True Friendship By: Trevor Brown

Is that person you call a friend, really a true friend?

This image displays two elderly men who has had true friendship since childhood.

Even though you don’t think about it, a definition of a true friendship really does exist. In Todd May’s essay “Friendship in an Age of Economics” it discusses the three types of friendships. These beliefs come from the Greek philosopher Aristotle and they’re known as true friendships, pleasure friendships, and usefulness friendships. Todd May believes that true friendship is what allows us to see ourselves from the perspective of another, they open up new interests or deepen ones, and they offer us support during difficult periods in our lives. True friendships are not just for pleasure or to get things in return. He states, “Friendships worthy of the name are different. Their rhythm lies not in what they bring to us, but rather in what we immerse ourselves in. To be a friend is to step into the stream of another’s life. It is, while not neglecting my own life, to take pleasure in another’s pleasure, and to share their pain as partly my own.” This quote explains his belief in what a true friendship is and not what it is. True friendship is to share thoughts and feelings with each other on a deeper level.

My definition

However, when it comes to my definition of true friendship, it slightly differs from his. Instead of just partaking in sharing yourself's, it’s more about building yourself by the use of one another. In my eyes, friends should make each better to meet their goals. In order to do this, you’ll have to motivate each other and encourage each other to be the best they possibly can. I feel as if he is wrong when he says that true friendship is not what they bring to us. Like I stated earlier, friends are supposed to benefit off one another by pushing each other to their limit. This does nothing but good, because they're nothing wrong with pushing your true friend to chase his or her dreams.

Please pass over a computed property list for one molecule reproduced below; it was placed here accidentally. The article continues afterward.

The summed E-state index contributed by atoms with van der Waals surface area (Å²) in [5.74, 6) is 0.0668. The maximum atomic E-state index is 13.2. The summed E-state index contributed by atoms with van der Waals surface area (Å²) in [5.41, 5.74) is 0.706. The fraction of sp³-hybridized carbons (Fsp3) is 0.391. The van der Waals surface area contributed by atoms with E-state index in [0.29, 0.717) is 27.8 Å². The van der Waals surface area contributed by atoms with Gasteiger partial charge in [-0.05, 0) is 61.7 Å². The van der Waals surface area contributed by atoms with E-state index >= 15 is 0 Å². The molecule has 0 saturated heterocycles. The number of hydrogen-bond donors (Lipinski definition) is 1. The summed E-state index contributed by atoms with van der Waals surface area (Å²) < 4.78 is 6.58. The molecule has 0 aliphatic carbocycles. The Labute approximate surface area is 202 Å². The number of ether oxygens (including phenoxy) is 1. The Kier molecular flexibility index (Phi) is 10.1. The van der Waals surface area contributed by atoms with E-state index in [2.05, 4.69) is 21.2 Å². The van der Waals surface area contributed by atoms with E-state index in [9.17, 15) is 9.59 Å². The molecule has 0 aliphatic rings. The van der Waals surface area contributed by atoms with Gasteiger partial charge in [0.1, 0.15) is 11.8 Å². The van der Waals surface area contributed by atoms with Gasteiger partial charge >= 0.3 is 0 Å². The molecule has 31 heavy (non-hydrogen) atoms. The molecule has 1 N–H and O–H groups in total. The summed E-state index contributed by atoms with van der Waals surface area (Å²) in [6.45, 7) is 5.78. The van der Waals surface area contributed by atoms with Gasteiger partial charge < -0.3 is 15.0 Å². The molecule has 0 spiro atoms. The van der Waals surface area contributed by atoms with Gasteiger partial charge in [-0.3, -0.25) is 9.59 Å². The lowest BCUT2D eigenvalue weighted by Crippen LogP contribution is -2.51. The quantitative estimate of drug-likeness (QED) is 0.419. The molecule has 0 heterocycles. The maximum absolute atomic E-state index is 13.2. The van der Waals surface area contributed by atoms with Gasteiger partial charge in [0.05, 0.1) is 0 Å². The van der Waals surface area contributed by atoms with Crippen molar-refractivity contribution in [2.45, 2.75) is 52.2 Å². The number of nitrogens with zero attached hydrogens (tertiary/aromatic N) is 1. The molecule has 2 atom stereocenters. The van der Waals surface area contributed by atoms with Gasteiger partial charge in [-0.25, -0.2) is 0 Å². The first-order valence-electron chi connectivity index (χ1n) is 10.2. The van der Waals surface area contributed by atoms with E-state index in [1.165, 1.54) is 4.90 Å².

Of Mice and Men

Lennie and George from the book Of Mice and Men demonstrates my idea of a true friendship. In agreement with Todd May, he states how true friends offer support during difficult times in our lives. This is directly displayed in the book, for example, George took in Lennie at a young age when his aunt, his caretaker, passed away. This illustrates his true friendship and love for Lennie. He could’ve easily just left Lennie on his own, however he did not. Also, Lennie is developmentally delayed and George still decided to stick by Lennie’s side through all the ups and downs they’ve had like a true friend. George refuses to let him go off on his own. In a nutshell, George and Lennie are inseparable.

This picture depicts Lennie (left) and George (right) in the book Of Mice and Men.

True friendship has made an immense impact in my life. Through all the pain I’ve been through, I’m thankful to say that I’ve had true friendships to guide me into the right direction. Whether it was my mother’s and father’s divorce to even family deaths, I’ve been lucky enough to have true friends to support me through all my ups and downs If there’s anything you will take from this, take this- value true friendship because it is only limited and priceless. Sometimes things happen to simply just test your strength, and by having someone by your side is the greatest advantage you'll ever have. A true friend is someone who stays by your side through it all. They're all that you need to overcome obstacles, which everyone is subject to face in their lifetime.

Credits:

Created with images by cambodia4kidsorg - "Sharing Foundation Fall 2008 Newsletter" • Klearchos Kapoutsis - "Old Men in Vothonas"

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